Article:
Sunday, September 11, 2005

Coverage is Right Medicine for Stem Cell Agency

News coverage of the first grants from the California stem cell agency pretty much delivered the message sought by its leaders.

"Stem Cell Grants Begin," "Medical Schools Get Stem Cell Grants," "Stem Cell Funds Awarded," "Stem Cell Agency Awards $39 million" -- those were some of the headlines.

Subordinated was the reality that the agency does not yet have the money. Even more deeply subordinated were complaints about the grant process from critics.

Which is just what stem cell chairman Robert Klein and president Zach Hall like to see. Hall told reporters the agency wanted to counter its critics and their negative message with a positive move. The two leaders also indicated they wanted to have grants ready in place to aid in their fundraising pitch to philanthropies.

What most people saw or heard across the country was The Associated Press story by Paul Elias. That is the one that turns up most often in Internet searches and also the one that would used by thousands of newspapers, radio and televisions.

He wrote, "California's $3 billion stem-cell agency began awarding its first research grants yesterday despite legal challenges that put its future in doubt. 'This is really a historic and important occasion for us,' said Zach Hall, interim president of the California Institute for Regenerative Medicine."

In California, the most thorough story appeared in The Sacramento Bee. Reporter Edie Lau wrote, “Selecting the recipients was an arduous process that took the board the better part of the day, and revealed some of the weaknesses in a system that is still being invented.”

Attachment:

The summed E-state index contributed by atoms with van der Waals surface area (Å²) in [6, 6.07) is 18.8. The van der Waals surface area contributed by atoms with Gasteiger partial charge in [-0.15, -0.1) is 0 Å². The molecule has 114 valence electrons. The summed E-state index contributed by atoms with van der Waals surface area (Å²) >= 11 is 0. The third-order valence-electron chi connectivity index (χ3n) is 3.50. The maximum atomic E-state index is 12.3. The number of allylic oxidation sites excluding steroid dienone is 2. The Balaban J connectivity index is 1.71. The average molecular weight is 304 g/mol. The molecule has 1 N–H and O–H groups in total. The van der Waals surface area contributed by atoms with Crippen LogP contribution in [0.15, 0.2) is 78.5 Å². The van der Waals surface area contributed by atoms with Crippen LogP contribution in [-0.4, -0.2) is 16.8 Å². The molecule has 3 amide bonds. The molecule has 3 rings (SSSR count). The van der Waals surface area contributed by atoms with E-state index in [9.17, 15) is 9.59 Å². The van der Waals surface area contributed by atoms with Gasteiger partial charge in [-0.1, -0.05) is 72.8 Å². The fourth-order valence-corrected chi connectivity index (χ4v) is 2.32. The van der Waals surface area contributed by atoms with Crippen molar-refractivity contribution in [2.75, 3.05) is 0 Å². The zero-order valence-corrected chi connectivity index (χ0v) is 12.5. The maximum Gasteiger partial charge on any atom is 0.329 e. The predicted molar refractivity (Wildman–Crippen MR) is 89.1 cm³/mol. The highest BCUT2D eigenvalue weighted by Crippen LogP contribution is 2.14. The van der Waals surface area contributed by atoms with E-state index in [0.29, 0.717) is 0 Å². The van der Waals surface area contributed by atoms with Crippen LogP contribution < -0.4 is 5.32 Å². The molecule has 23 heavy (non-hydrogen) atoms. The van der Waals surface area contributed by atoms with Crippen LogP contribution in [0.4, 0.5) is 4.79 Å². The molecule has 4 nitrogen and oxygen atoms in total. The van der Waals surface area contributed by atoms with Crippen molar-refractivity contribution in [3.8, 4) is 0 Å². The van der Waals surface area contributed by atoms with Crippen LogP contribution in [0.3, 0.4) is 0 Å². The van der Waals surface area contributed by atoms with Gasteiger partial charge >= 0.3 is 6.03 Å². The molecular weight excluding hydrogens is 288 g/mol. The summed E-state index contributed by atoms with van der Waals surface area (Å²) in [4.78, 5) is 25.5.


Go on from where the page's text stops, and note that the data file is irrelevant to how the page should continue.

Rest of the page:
David Baltimore, a Nobel laureate and president of the California Institute of Technology, said the working group's recommendation to fund 60 percent of the applications was too generous,” Lau said.

“Citing the stringent standards of the National Institutes of Health, Baltimore said, 'Were we to go with 60 percent at NIH reviews, many of us scientists would be very uncomfortable with the quality.' "

Reporter Alex Raksin of the Los Angeles Times focused on grants to schools in the paper's circulation area. He did not mention until the fifth paragraph that no funds were available.

At the San Jose Mercury News, the first paragraph on reporter Steve Johnson's story said, "The board overseeing California's stem-cell research institute Friday awarded $12.5 million in training grants to 16 applicants around the state -- including five in the Bay Area -- despite not having the money yet to pay for them."

At the San Francisco Chronicle, David Perlman, the paper's science editor, wrote, "Leaders of California's $3 billion stem cell research agency announced their first multimillion-dollar grants Friday to train dozens of scientists in the field -- but where the money will come from remains uncertain."

The bulk of the material in all the stories dealt with the grants, how much, to whom and what they are for.

The coverage had some downsides, apart from the issue of funding. The story broke late on Friday on a day when other events continued to dominate the news. While it is unlikely that the grant announcement would have ever been front page news, one good way to bury a story is to run it out late for Saturday papers.

Also lost in the shuffle for the most part was the appointment of Hall as permanent president, which could have been peddled separately from the grants on another day as a good sign that the agency was moving forward. Repitition of a message is an important PR tool.

TV and radio coverage was largely missing, and is likely to continue to be missing unless the agency can generate events that play to the interests of those media.

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